Mara Rosenbloom‘s first two albums showcase an elegance and melodicism that compares to Sylvie Courvoisier. Where Courvoisier veers off toward the avant garde, Rosenbloom is more likely to edge toward hard bop, no surprise considering that she has Darius Jones on alto sax as a member of her long-running quartet. But her new trio album, Prairie Burn, with bassist Sean Conly and drummer Chad Taylor – streaming at Spotify – is her quantum leap into greatness. An absoutely feral, largely improvisational suite, it’s essentially about playing with fire, something Rosenbloom turns out to be very, very good at. She and the trio will be setting a few things ablaze at her birthday show on Dec 15 at around 9 at Greenwich House Music School. As a bonus, Conly opens the night at 7:30 with his Re:Action+1 with Michaël Attias and Tony Malaby on saxes, Kris Davis on piano and Gerald Cleaver on drums. Cover is $15/$12 stud/srs.

Controlled burns of pastures and plains are nothing new: take the coastal route to Boston in the fall and you may see one or two in progress. But they’re a lot more dramatic at the edge of the Great Plains where the Wisconsin-born Rosenbloom grew up than they are here…and obviously left a mark on her Recorded in a single four-hour session at Brooklyn’s legendary Systems Two, the album captures both an unbridled ferocity and a remarkable chemistry honed in concert over the course of a year’s worth of gigs.

The result is a fearless, often feral yet extremely intimate and highly improvised performance. What might be most impressive about this is that it’s a true trio effort. Just as JD Allen does with Gregg August and Rudy Royston, Rosenbloom puts her rhythm section on equal footing with her own instrument. Taylor is just as much a colorist, and Conly as much a part of the melody as the rhythm – and Rosenbloom completes that rhythm section as much as she drives the harmonic balance. The opening number, Brush Fire (An Improvised Overture) rises apprehensively with bowed  bass in tandem with Taylor’s increasingly tense, spiraling drums, then calms, Conly steady at the center as the band converges and diverges, Rosenbloom’s dynamic attack embodying elements of 70s ECM, dusky 20s blues, percussive Jason Moran-style insistence, spare gospel-tinged chords and glistening melody. Taylor’s bristling, sparely snare-driven pulse indicate that this is a fire that won’t go out anytime soon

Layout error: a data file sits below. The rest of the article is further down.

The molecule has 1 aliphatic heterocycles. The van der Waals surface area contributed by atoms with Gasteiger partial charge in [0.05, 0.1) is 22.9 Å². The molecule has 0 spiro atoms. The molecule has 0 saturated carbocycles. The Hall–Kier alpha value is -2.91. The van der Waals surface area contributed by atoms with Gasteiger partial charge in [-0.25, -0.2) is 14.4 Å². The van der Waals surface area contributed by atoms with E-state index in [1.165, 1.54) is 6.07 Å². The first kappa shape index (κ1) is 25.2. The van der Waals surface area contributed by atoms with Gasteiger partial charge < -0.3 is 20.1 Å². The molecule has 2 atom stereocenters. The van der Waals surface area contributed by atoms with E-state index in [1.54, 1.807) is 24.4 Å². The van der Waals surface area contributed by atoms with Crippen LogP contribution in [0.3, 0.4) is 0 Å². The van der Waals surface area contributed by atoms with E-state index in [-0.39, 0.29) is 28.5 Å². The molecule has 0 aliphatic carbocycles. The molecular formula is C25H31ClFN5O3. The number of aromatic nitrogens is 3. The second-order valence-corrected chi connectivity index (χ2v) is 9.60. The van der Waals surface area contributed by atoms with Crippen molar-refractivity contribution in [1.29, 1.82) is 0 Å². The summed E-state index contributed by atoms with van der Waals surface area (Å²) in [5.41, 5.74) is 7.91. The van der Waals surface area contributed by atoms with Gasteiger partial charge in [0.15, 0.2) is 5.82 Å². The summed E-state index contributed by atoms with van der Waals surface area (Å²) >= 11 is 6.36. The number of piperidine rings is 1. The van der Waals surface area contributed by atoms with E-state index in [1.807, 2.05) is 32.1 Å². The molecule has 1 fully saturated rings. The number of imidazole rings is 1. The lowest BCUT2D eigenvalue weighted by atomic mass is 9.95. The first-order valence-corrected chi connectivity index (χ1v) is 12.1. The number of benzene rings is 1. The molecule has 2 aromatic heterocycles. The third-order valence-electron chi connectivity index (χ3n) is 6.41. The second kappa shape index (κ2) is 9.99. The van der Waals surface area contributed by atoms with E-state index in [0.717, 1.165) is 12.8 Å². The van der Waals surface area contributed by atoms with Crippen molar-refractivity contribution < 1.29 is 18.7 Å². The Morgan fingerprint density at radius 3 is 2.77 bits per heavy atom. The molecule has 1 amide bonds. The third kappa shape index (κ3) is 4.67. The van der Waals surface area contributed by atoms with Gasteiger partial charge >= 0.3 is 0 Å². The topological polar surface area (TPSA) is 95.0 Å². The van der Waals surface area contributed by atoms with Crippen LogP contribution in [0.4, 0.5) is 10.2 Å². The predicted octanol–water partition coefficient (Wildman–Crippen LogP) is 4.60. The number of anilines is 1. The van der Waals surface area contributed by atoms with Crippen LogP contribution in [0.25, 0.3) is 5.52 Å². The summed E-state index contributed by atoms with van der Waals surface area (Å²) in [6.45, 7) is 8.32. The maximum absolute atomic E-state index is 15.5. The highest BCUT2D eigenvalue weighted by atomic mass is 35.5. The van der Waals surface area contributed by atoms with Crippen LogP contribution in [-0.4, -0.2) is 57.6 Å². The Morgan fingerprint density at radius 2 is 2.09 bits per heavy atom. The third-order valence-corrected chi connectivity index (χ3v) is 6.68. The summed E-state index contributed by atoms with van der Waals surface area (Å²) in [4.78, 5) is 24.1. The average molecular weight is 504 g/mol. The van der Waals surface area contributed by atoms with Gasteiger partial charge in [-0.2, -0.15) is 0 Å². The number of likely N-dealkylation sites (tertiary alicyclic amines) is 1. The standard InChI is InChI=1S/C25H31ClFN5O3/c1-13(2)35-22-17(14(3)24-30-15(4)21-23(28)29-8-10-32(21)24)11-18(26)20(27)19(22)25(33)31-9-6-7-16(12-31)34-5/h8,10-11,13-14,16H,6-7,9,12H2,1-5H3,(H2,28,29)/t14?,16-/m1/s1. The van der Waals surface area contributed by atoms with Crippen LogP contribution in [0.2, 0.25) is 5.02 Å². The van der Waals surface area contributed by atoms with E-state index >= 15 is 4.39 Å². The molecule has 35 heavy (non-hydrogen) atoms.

The four-part Prairie Burn suite opens with Red-Winged Blackbird, a jaunty, balletesque pastoral jazz theme based on a popular, playfully joshing rhyme from Rosenbloom’s childhood. The trio expands it to a similar percussive intensity with stairstepping crescendos that sometimes allude to and sometimes directly channel the deep blues that Rosenbloom has immersed herself in most recently. Her cleverly vamping interlude gives Taylor a chance to cut loose, and then turn it over to Conly for some solo comic relief

From there the trio segues into the second segment, aptly titled Turbulence, a tightly bustlning opening interlude giving way to harder-hiting pastoral variations. Conly picks up Rosenbloom’s looping triplets as the pianist’s methodical, kinetically chordal drive shifts around the center. After they wind down to a murky, allusively ominous solo piano interlude, the bandleader springboards off it for terse, ruggedly ambered blues, her uneasily looping lefthand anchoring sternly balletesque, Russian-tinged varations.

Part 3, Work! begins with ruggedly cyclical spin on the earlier triplet theme, Taylor giving it a wry clave, descending to a stern, Monk-like solo interlude and then a long, slow upward drive. The suite concludes with its fourth segment, Songs from the Ground, slowly coalescing from a darkly lingering nocturnal solo piano intro to a spare, resonant gospel-tinged 6/8 riff and moves outward from there, Taylor prowling around the border with increased agitation and driving it upward. Conly’s spare, wistfully bowed phrases deliver to Rosenbloom, who ends it on a note of hope and renewal.

The album’s two final tracks are a blues and a standard. The first is Rosenbloom’s epic take of John Lee Hooker’s I Rolled and I Tumbled. Like Hooker, Rosenbloom takes her time, slowly developing a terse lefthand groove, building intensity with her judicious but assertive righthand chordal attack. She concludes the album by reinventing There Will Never Be Another You as a blues-infused, angst-fueled lament. Mirroring her approach to her own suite here, she chooses to end it sweetly. Count this as one of the ten best jazz albums of the year (you can see all of this blog’s picks when they’re published by NPR).